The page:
The five year ‘Right of Registration’ reservation period for third-level .uk registrants ends on 25 June meaning that if .uk registrants prior to 28 October 2013 haven’t chosen to take up the option of their second level domain by 25 June, then the domain name will become generally available to the public.
The deadline closes at 05:00 BST (UTC+1) on the 25th June, the end of a five year ‘Right of Registration’ period set aside by Nominet in June 2014 to allow third-level domain registrants ample time to consider whether they would like to register their second-level equivalent.
Those with .co.uk registrations before midnight on 28 October 2013 were given five years to decide whether to register the corresponding .uk ending as well as, or instead of, their existing registration. If a .co.uk was not registered at that time, rights would have passed to the .org.uk then the me.uk domain. Registrants can check if they have rights here.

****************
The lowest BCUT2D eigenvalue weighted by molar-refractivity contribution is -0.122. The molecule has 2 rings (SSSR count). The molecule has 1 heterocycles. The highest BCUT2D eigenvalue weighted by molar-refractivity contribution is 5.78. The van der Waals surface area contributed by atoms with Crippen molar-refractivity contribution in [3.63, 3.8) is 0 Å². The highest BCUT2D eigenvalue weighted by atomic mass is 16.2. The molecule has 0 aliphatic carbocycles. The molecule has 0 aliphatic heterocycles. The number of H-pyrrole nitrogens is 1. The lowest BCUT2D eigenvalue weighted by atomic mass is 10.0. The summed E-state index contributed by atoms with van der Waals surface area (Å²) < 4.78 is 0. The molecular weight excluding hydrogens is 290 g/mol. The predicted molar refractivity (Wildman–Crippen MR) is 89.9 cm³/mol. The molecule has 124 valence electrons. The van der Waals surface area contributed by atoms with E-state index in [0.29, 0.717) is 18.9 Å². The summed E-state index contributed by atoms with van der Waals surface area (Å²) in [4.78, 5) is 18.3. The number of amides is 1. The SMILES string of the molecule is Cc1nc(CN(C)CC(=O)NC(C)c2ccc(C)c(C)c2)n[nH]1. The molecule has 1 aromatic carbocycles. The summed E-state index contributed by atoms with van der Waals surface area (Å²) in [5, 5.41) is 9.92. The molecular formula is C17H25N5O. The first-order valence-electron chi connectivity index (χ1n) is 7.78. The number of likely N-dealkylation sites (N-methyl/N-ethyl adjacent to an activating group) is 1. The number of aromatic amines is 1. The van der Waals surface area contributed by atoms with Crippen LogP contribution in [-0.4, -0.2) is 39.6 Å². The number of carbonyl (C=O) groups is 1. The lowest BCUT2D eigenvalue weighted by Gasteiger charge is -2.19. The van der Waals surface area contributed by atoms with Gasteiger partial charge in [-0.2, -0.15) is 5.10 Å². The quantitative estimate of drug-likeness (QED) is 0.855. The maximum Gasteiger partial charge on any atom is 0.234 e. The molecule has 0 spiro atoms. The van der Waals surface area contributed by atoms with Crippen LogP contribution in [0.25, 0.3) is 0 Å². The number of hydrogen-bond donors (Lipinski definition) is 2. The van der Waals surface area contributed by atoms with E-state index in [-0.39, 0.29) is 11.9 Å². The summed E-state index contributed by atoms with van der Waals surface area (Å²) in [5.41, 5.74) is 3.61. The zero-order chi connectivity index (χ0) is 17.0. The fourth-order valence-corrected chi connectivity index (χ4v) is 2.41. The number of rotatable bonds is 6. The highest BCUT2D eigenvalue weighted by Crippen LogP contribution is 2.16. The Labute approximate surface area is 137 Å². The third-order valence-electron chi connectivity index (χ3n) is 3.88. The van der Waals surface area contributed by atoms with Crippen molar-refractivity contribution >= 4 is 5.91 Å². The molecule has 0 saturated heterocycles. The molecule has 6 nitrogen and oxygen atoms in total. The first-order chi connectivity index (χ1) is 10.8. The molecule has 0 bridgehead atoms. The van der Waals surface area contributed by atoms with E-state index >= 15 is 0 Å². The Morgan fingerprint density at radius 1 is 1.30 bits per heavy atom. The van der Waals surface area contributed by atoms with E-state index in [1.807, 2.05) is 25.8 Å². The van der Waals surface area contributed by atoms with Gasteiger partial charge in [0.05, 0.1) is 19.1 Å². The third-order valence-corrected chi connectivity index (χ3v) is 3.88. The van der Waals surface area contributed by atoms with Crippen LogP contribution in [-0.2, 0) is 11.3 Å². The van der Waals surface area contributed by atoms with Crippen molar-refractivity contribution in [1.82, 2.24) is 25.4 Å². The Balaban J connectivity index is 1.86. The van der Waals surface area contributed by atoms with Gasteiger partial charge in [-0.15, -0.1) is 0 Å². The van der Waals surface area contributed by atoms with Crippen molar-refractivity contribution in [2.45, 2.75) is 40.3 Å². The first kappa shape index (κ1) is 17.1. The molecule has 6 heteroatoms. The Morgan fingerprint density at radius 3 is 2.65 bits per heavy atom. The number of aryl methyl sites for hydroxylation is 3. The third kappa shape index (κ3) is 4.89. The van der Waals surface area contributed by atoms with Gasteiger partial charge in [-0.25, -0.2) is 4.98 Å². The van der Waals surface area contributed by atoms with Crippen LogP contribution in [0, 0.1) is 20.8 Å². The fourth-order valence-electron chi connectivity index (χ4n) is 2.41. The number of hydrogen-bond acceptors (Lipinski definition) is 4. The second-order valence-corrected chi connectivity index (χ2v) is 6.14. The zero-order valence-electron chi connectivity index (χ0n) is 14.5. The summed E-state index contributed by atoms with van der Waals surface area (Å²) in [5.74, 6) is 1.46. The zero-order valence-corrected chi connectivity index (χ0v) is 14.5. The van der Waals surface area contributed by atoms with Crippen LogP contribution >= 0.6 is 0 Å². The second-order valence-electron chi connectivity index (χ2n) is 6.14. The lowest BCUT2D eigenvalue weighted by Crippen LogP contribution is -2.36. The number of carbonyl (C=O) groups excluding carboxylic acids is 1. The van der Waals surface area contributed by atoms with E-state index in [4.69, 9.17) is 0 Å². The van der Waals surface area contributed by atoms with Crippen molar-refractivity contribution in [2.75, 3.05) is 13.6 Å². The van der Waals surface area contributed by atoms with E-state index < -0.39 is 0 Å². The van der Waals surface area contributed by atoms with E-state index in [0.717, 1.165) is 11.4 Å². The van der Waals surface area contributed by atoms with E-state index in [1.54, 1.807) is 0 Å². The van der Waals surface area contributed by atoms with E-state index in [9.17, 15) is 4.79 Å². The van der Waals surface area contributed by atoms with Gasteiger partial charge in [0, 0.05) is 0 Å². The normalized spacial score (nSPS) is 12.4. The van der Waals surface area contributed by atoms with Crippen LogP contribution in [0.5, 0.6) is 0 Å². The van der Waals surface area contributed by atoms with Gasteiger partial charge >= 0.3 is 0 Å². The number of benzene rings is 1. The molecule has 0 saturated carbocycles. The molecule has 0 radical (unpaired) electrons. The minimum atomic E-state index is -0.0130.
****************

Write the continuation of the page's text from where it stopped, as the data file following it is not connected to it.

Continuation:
After the deadline closes, all previously reserved but unregistered domains will become generally available in July.
Of the original 10 million domains who had their rights reserved in June 2014, there are now 3.2 million domains that have not registered the corresponding shorter .uk equivalent. Over 2 million .uk domains have been registered.
At the end of February there were 9,749,100 third level domain name registrations and another 2,272,134 at the second level according to Nominet statistics.
“We have given registrants a long period of time to consider their options,” said Eleanor Bradley, COO at Nominet: “As the deadline approaches, an advertising campaign will remind rights holders that time is running out. For some companies, they will really want to secure the shorter domain, for their own use, now or in the future, or to guarantee nobody else can use it. They need to take action quickly to avoid missing out. Others are happy with the domain they have, and don’t want to register or use another. It’s important to stress to those people that the existing domain will continue as normal, and no action is required.”
Further details on the Right of Registration period and the .uk domain can be found here.